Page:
WASHINGTON — Among the headliners at a summit on criminal justice reform in D.C. this week were many of the usual suspects, including a noteworthy lineup of liberal activists and community advocates who have long damned the perils of mass incarceration and the prison industrial complex.
There was former Obama adviser Van Jones, Allison Holcomb of the ACLU, and Neera Tanden, president of the Center for American Progress. There was a host of formerly incarcerated people who spoke of the damage done by long prison terms for petty offenses, and blue-state elected officials like New Jersey Sen. Corey Booker, who said he was pushing for legislation to scale back the decades-long war on drugs, generally thought of as a proxy war on poor whites and minorities.
“These are momentous and complex issues calling for urgent and concrete solutions, and it is abundantly clear that we cannot allow the status quo to persist,” Attorney General Eric Holder told the audience of hundreds who gathered inside a swanky Marriott hotel on Thursday.
As speaker after speaker broke down the virtues of reentry programs, proportionate sentencing and community policing, people nodded their heads, applauded and said “Amen.”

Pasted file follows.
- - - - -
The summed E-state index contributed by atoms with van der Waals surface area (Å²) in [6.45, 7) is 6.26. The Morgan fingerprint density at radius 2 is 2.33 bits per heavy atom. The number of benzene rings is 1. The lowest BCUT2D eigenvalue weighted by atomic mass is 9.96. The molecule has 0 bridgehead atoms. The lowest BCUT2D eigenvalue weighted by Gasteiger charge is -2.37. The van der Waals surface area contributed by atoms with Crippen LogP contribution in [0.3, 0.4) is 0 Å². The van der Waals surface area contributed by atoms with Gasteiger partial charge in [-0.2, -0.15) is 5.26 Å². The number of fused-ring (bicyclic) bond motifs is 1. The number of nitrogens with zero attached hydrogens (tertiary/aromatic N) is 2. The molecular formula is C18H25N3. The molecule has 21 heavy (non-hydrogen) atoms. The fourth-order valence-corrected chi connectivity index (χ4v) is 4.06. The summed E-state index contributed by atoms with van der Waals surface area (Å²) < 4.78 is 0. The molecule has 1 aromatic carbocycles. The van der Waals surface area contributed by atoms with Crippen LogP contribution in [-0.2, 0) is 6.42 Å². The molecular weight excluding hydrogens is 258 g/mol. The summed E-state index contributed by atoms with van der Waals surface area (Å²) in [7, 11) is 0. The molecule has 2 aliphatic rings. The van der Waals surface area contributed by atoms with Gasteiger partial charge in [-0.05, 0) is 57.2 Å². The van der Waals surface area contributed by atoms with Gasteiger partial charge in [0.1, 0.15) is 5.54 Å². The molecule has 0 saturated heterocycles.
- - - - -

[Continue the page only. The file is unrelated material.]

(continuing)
Those reactions weren’t surprising given the choir to which these guests were preaching. But what was significant— perhaps astonishing in Washington where partisan gridlock and bickering remain the hymn of choice— was who was right alongside that choir and Amen-ing with the best of them.
An equally noteworthy roster of red-state Republicans, right-wing conservative Christians and tea-party benefactors joined their progressive counterparts in a rare show of bipartisanship calling for a broad set of criminal justice reforms.
“As conservatives, for years we tended to be critical of other parts of government but turned a blind eye to the excesses of the justice system,” said Pat Nolan of the American Conservative Union Foundation. “But the damage done to families, the damage done to communities, the human costs in addition to the financial costs aren’t worth it.”